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This will be a game changer

Post in 'The Green Room' started by tony58, Jan 18, 2012.

  1. woodgeek

    woodgeek Minister of Fire

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    I think they have some system where they fill the tank with some fibrous material that makes them more fail-safe.

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  2. JRP3

    JRP3 Member

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    Of course the difference is the gas tank is not always trying to explode from the inside out. Not to mention that gas cars catch fire every day, about 200,000 of them each year.
  3. benjamin

    benjamin Minister of Fire

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    I don't think they'll bring this car to market either, just like the other companies that have promoted the technology.

    I'll bet they don't reach their claimed range either. Maybe it's possible with enough heat exchangers and motor stages, but why spend that kind of money on a refillable spray can?

    You don't have to speak proper english to understand that compressed air is a lousy power source for cars (EXCEPT, maybe, the ones that go 0-60 fast). I'd expect to see steam cars hit the market before air cars, but it's harder to attract suckers to a steam car company, maybe call them vapor engines?

    Edit: HYBRID Vapor Engines
  4. fossil

    fossil Accidental Moderator Staff Member

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    Oh fer cripe's sake...we're talking about exploring a concept here. It may well go nowhere. But the people doing the conceptualizing and exploring are a hell of a lot smarter about their business than any of us armchair engineers. Rick

    About Tata Motors
    Tata Motors is India's largest automobile company, with consolidated revenues of Rs.1,23,133 crores ($ 27 billion) in 2010-11. Through subsidiaries and associate companies, Tata Motors has operations in the UK, South Korea, Thailand, Spain and South Africa. Among them is Jaguar Land Rover, the business comprising the two iconic British brands. It also distributes Fiat cars in India, and has an industrial joint venture with Fiat in India. With over 6.5 million Tata vehicles plying in India, Tata Motors is the country's market leader in commercial vehicles and among the top three in passenger vehicles. It is also the world's fourth largest truck manufacturer and the third largest bus manufacturer. Tata cars, buses and trucks are being marketed in several countries in Europe, Africa, the Middle East, South Asia, South East Asia and South America. (www.tatamotors.com)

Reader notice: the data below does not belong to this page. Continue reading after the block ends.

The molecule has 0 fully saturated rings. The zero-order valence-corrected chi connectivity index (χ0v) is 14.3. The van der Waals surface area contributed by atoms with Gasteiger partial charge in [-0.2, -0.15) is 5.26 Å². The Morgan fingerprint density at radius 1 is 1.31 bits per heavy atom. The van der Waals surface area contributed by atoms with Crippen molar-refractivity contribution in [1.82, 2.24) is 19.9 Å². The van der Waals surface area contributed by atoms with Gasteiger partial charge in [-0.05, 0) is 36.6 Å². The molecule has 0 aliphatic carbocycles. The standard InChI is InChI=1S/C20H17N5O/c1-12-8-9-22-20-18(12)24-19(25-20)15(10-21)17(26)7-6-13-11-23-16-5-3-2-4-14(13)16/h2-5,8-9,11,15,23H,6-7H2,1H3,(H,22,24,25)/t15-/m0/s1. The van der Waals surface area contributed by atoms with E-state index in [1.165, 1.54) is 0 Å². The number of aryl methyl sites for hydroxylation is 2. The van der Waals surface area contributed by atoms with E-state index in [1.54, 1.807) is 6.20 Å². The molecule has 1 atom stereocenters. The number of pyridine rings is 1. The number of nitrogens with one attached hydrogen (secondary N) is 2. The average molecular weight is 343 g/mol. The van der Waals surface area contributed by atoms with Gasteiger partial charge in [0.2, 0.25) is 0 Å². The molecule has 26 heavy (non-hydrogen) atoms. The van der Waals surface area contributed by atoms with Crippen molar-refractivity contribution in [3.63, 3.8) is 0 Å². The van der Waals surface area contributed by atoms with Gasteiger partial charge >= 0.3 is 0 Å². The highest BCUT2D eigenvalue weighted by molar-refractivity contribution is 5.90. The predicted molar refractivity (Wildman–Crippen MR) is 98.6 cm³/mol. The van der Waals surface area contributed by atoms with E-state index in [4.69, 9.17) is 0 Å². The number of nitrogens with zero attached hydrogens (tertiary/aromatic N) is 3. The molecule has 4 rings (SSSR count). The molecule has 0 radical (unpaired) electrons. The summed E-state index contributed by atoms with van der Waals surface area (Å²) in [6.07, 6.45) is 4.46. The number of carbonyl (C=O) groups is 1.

5. benjamin

    benjamin Minister of Fire

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    "This will be a game changer" "debut 2012" These statements aren't exploring a concept, they're making some bold claims that are probably not true. I couldn't find anything relevant on Tata's site, or anything else credible. Looks like we're all fools...

    Maybe they are, and maybe they aren't smarter than any of us armchair engineers. I'm not saying Tata is stupid because they spent a few bucks on a crazy idea. If I ever need to replace my Yugo, they're the first place I'll look.
  6. fossil

    fossil Accidental Moderator Staff Member

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    Yeah guy, whatever. The term "game changer" was the OP's phrase, and the first post in the now inordinately long thread has a link to an Aussie article about the concept car. Your Yugo aside, if you ever buy a Jaguar or a Land Rover, you'll be doing business with Tata Motors. No, they're not stupid. Rick
  7. benjamin

    benjamin Minister of Fire

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    So now it's a concept car. I don't consume enough advertising. I didn't pick up on the mixing of present and future tenses in the original article, which may have been months out of date when it was written.
  8. JRP3

    JRP3 Member

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    I'll point out that a bunch of really smart engineers pursued a concept called the Aptera, that failed, which I also predicted. And the Aptera actually worked.
  9. jebatty

    jebatty Minister of Fire

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    This thread is getting very humorous, and I'm proud that a few of the contributors know it all and have been successful prognosticators in prognosticating the failure of other technologies ... which bringa me back once again to the flux capacitor. At least it was proven to work on the silver screen that the flux capacitor works. I've searched the electronic surplus stores far and wide, but the best I can find is a 200 farad behemoth that says "capacitor" and someone penciled in "flux" in front of that. Does anyone know where can I get one, a real one?
  10. Delta-T

    Delta-T Minister of Fire

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    Albania...very secretive people. Ask for the "Shrimp Cocktail...extra tail", they'll know what you mean ;-)
  11. karl

    karl Minister of Fire

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    I've enjoyed following this thread and I think it's time to chime in. Considering virtually all electricity in the world is generated by steam turbines, be them coal, gas, nuclear, etc, I think you should consider the losses to electricity. Steam turbines aren't terribly efficient, less efficient than a piston engine. Then there are huge losses from transmission, and finally losses from batteries losing their charge over time. It's safe to say that it requires much more energy to power a car by electricity than gasoline for the same amount of given work from the car.

    Air on the other hand, will stay in a tank indefinitely. There should be no losses by transmission if it done by tank, and little if it is done by pipeline. The main loss I see is the heat generated by compression, which may be recaptured by the chilling effect of its subsequent use.

    None the less, it won't work. At least not in the U.S. The powers that be have chosen electricity as our savior and there is little we can do to change that. Hybrid cars don't work terribly well and the efficiency numbers never materialized, so now we are moving to plug in hybrids. The U.S. spent billions of dollars developing hydrogen fuel cells. To date the only manufacturer to build one is Volks Wagon. The cars are only used in China. We developed it and they are reaping the pollution free benefits. We have tons of natural gas in this country. It burns cleaner than gasoline, we already have a pretty good infrastructure to distribute it to large areas, it will lesson our need for foreign oil, and it is a developed technology. However, it doesn't have a chance. The politicians have selected electricity and that's whats moving forward, good or bad. Also, why is that economy cars built in the 1980's with carburetors got regularly got 30-50 MPG? Remember the CRX? The problem is that everybody has the "Do something" mentality instead of the "Do something right" mentality.